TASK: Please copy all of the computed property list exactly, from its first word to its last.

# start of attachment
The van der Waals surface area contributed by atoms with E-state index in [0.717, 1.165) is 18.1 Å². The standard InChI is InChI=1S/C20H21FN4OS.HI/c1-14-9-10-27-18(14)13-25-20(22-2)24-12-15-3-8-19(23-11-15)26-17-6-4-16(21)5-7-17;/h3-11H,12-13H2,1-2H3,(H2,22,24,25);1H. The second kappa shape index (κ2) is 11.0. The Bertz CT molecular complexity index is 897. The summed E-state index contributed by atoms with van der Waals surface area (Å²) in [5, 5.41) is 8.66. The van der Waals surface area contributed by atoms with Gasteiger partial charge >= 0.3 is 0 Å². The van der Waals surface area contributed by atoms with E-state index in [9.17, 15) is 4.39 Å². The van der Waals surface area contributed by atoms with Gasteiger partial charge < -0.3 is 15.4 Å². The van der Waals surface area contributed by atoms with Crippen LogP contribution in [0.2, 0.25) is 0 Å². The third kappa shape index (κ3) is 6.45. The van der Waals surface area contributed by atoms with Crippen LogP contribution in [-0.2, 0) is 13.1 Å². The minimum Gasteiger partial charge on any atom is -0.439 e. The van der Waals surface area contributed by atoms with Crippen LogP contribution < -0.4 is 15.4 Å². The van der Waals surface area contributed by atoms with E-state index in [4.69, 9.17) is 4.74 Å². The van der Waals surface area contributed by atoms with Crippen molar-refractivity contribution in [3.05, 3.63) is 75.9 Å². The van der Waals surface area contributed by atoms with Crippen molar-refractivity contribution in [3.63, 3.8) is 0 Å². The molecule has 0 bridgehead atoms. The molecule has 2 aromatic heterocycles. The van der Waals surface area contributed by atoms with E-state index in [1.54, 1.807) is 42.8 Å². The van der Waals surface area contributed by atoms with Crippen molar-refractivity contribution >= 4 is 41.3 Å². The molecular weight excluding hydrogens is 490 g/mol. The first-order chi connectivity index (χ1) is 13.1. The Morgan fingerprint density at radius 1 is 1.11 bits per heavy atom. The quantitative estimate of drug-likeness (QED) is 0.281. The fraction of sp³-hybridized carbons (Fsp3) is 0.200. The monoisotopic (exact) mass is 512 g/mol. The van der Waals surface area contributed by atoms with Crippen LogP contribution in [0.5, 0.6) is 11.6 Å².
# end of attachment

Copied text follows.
The van der Waals surface area contributed by atoms with E-state index in [0.717, 1.165) is 18.1 Å². The standard InChI is InChI=1S/C20H21FN4OS.HI/c1-14-9-10-27-18(14)13-25-20(22-2)24-12-15-3-8-19(23-11-15)26-17-6-4-16(21)5-7-17;/h3-11H,12-13H2,1-2H3,(H2,22,24,25);1H. The second kappa shape index (κ2) is 11.0. The Bertz CT molecular complexity index is 897. The summed E-state index contributed by atoms with van der Waals surface area (Å²) in [5, 5.41) is 8.66. The van der Waals surface area contributed by atoms with Gasteiger partial charge >= 0.3 is 0 Å². The van der Waals surface area contributed by atoms with E-state index in [9.17, 15) is 4.39 Å². The van der Waals surface area contributed by atoms with Gasteiger partial charge < -0.3 is 15.4 Å². The van der Waals surface area contributed by atoms with Crippen LogP contribution in [0.2, 0.25) is 0 Å². The third kappa shape index (κ3) is 6.45. The van der Waals surface area contributed by atoms with Crippen LogP contribution in [-0.2, 0) is 13.1 Å². The minimum Gasteiger partial charge on any atom is -0.439 e. The van der Waals surface area contributed by atoms with Crippen LogP contribution < -0.4 is 15.4 Å². The van der Waals surface area contributed by atoms with E-state index in [4.69, 9.17) is 4.74 Å². The van der Waals surface area contributed by atoms with Crippen molar-refractivity contribution in [3.05, 3.63) is 75.9 Å². The van der Waals surface area contributed by atoms with Crippen molar-refractivity contribution in [3.63, 3.8) is 0 Å². The molecule has 0 bridgehead atoms. The molecule has 2 aromatic heterocycles. The van der Waals surface area contributed by atoms with E-state index in [1.54, 1.807) is 42.8 Å². The van der Waals surface area contributed by atoms with Crippen molar-refractivity contribution >= 4 is 41.3 Å². The molecular weight excluding hydrogens is 490 g/mol. The first-order chi connectivity index (χ1) is 13.1. The Morgan fingerprint density at radius 1 is 1.11 bits per heavy atom. The quantitative estimate of drug-likeness (QED) is 0.281. The fraction of sp³-hybridized carbons (Fsp3) is 0.200. The monoisotopic (exact) mass is 512 g/mol. The van der Waals surface area contributed by atoms with Crippen LogP contribution in [0.5, 0.6) is 11.6 Å².